PBL Process Wall

Posted: December 16, 2019

It’s obviously pretty important to have projects at a project-based learning school. I asked Lisa Wilderman to tell us a little about the process of developing and implementing a project at Odyssey Middle School. We focused on their current project—What’s in Our Water?

Our 7th-grade team is made up of Andrew, Joy, and me. We’re each responsible for our content areas and also to the mission of PBL. That means we work together to plan and implement projects.

The idea for this project actually started with a connection at last year’s Hometown Holiday when I met Rainy who coordinates the bioswale testing at our elementary schools. In talking, I mentioned that we have three bioswales on the PBL campus and wondered if our students could be included in the testing she coordinates.

Her resounding “YES!” was the jumping off point for this project idea. Most of the time we start out by thinking about the key learnings and end product possibilities. Student voice and choice is a big part of our projects and taken into consideration when planning.

For this particular project, we initially thought about a community art project and our CSD film festival as authentic opportunities for students to share their learning. Now, we have at least five ways students can share their learnings with our local community.

Once we have a vision for the culmination of the project, we start working on the learning students will have along the way. It’s quite a process. We use tools, like our project planning sheet, that help us go through all the components of a successful project – learning standards, success skills, collaboration skills, etc. We identify the key parts we want to assess both individually and in groups. Often times one content area might really align to the project, and the other content areas might play more of a supporting role. For this water project, science is the anchor, so Andrew has taken the lead in identifying the content standards, developing lessons and activities to educate students about watersheds, scheduling guest speakers, and setting up our launch – a local watershed hike. We’ve learned that the culminating part of the projects is really important and serves as an end goal, but the majority of the learning and assessment happens along the way of getting there.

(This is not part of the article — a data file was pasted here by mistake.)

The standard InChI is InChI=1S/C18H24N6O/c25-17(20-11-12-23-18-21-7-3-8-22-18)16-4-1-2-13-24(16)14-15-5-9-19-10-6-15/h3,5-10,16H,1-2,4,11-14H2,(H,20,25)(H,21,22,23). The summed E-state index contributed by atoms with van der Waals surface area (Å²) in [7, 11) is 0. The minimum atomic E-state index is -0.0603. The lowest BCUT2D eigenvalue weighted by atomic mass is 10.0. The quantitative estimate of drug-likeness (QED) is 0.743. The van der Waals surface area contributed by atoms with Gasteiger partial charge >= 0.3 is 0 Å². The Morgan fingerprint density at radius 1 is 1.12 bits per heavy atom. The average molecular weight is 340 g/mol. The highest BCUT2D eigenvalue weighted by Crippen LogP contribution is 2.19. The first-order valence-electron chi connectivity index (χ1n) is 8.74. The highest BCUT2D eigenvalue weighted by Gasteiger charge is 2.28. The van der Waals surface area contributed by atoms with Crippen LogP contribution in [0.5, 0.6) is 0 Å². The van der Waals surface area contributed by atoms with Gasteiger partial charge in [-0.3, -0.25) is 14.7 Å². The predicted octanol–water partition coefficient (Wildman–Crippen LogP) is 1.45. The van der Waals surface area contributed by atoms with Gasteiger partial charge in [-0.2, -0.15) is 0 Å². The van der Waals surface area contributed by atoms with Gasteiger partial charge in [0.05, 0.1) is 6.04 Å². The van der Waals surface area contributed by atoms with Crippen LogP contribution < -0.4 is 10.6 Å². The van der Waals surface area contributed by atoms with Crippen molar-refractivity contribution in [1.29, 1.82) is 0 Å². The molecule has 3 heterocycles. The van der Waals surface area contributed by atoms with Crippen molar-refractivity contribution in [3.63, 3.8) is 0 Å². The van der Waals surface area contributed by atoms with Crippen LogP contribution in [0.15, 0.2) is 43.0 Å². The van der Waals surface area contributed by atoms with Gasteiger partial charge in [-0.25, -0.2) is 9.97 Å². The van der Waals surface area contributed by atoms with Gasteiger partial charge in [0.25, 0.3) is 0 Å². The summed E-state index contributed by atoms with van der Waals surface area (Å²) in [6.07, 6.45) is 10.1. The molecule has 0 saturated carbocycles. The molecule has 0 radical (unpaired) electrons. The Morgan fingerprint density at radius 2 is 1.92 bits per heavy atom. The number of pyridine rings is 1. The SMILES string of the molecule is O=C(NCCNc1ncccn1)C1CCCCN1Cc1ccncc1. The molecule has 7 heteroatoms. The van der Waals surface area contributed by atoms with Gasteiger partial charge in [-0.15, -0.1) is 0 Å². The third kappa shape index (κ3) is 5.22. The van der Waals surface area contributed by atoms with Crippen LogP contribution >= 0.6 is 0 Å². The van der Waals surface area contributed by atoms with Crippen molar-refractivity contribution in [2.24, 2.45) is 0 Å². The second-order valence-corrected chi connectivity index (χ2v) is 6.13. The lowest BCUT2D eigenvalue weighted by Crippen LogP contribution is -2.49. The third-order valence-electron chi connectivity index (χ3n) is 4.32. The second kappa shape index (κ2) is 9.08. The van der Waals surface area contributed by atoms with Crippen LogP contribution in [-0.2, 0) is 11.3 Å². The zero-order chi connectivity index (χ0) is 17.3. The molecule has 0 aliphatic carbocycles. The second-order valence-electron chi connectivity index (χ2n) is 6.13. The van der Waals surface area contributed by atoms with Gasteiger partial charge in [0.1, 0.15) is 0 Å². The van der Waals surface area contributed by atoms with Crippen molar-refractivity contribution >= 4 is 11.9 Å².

As a team, it’s really important for us to be able to work together. With any project there needs to be room for adjustments and flexibility. With the three of us and the , a project takes, there’s a lot of collaboration that happens. It’s great for the students to see us working together and understand that it’s ok to not have everything figured out, we can pivot, we can adjust. It’s all about having a growth mindset. It’s pretty cool. An example of that is when I found a grant opportunity through a local Plant and Garden Club that, connected with our project. As our Humanities teacher, Joy took the lead on that and worked with interested students to write the grant. We’re still waiting to hear if we got the grant. That’s something we hadn’t planned in the beginning, but it was an authentic learning opportunity that came up so we went for it. It’s so much fun to see students excited about their learning.

Framework Links:Quote

3.2 Planning and preparing for the needs of all students

4.1 Attention to established content standards

6.1 Designing instruction aligned to assessment

6.2 Using multiple data elements

6.3 Tracking student progress

OMS MissionInterview Sample Questions – Plot

  • How do you decide and develop the learning activities?
  • What helps you pivot and adjust during a lesson?